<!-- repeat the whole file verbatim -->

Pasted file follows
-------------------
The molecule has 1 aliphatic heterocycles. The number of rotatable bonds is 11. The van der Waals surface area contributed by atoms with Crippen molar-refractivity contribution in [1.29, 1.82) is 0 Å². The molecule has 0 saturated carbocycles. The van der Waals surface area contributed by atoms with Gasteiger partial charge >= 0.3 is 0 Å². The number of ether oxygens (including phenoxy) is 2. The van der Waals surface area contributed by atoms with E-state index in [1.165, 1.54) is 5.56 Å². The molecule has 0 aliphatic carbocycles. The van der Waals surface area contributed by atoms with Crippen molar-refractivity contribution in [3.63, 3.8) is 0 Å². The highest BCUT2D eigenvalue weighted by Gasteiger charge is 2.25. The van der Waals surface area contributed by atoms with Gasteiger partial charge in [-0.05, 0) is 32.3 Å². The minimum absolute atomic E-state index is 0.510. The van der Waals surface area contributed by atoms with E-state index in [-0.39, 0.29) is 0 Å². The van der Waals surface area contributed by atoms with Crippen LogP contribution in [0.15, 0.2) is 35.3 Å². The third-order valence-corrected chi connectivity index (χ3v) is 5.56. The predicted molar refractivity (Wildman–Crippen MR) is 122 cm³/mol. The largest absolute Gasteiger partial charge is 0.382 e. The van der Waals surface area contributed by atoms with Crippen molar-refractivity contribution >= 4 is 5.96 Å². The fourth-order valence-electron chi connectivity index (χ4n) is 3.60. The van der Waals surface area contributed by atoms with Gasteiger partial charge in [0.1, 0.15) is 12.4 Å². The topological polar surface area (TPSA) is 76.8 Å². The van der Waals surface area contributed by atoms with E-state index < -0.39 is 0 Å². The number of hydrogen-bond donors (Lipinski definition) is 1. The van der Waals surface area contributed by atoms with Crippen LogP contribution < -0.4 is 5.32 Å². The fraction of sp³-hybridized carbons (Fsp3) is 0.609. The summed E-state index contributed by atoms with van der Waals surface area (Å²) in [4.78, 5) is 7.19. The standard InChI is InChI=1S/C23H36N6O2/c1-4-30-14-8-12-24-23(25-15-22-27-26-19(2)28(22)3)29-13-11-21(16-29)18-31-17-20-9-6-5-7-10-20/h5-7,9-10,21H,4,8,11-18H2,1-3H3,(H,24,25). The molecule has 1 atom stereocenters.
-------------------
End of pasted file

The molecule has 1 aliphatic heterocycles. The number of rotatable bonds is 11. The van der Waals surface area contributed by atoms with Crippen molar-refractivity contribution in [1.29, 1.82) is 0 Å². The molecule has 0 saturated carbocycles. The van der Waals surface area contributed by atoms with Gasteiger partial charge >= 0.3 is 0 Å². The number of ether oxygens (including phenoxy) is 2. The van der Waals surface area contributed by atoms with E-state index in [1.165, 1.54) is 5.56 Å². The molecule has 0 aliphatic carbocycles. The van der Waals surface area contributed by atoms with Crippen molar-refractivity contribution in [3.63, 3.8) is 0 Å². The highest BCUT2D eigenvalue weighted by Gasteiger charge is 2.25. The van der Waals surface area contributed by atoms with Gasteiger partial charge in [-0.05, 0) is 32.3 Å². The minimum absolute atomic E-state index is 0.510. The van der Waals surface area contributed by atoms with E-state index in [-0.39, 0.29) is 0 Å². The van der Waals surface area contributed by atoms with Crippen LogP contribution in [0.15, 0.2) is 35.3 Å². The third-order valence-corrected chi connectivity index (χ3v) is 5.56. The predicted molar refractivity (Wildman–Crippen MR) is 122 cm³/mol. The largest absolute Gasteiger partial charge is 0.382 e. The van der Waals surface area contributed by atoms with Crippen molar-refractivity contribution >= 4 is 5.96 Å². The fourth-order valence-electron chi connectivity index (χ4n) is 3.60. The van der Waals surface area contributed by atoms with Gasteiger partial charge in [0.1, 0.15) is 12.4 Å². The topological polar surface area (TPSA) is 76.8 Å². The van der Waals surface area contributed by atoms with E-state index < -0.39 is 0 Å². The number of hydrogen-bond donors (Lipinski definition) is 1. The van der Waals surface area contributed by atoms with Crippen LogP contribution < -0.4 is 5.32 Å². The fraction of sp³-hybridized carbons (Fsp3) is 0.609. The summed E-state index contributed by atoms with van der Waals surface area (Å²) in [4.78, 5) is 7.19. The standard InChI is InChI=1S/C23H36N6O2/c1-4-30-14-8-12-24-23(25-15-22-27-26-19(2)28(22)3)29-13-11-21(16-29)18-31-17-20-9-6-5-7-10-20/h5-7,9-10,21H,4,8,11-18H2,1-3H3,(H,24,25). The molecule has 1 atom stereocenters.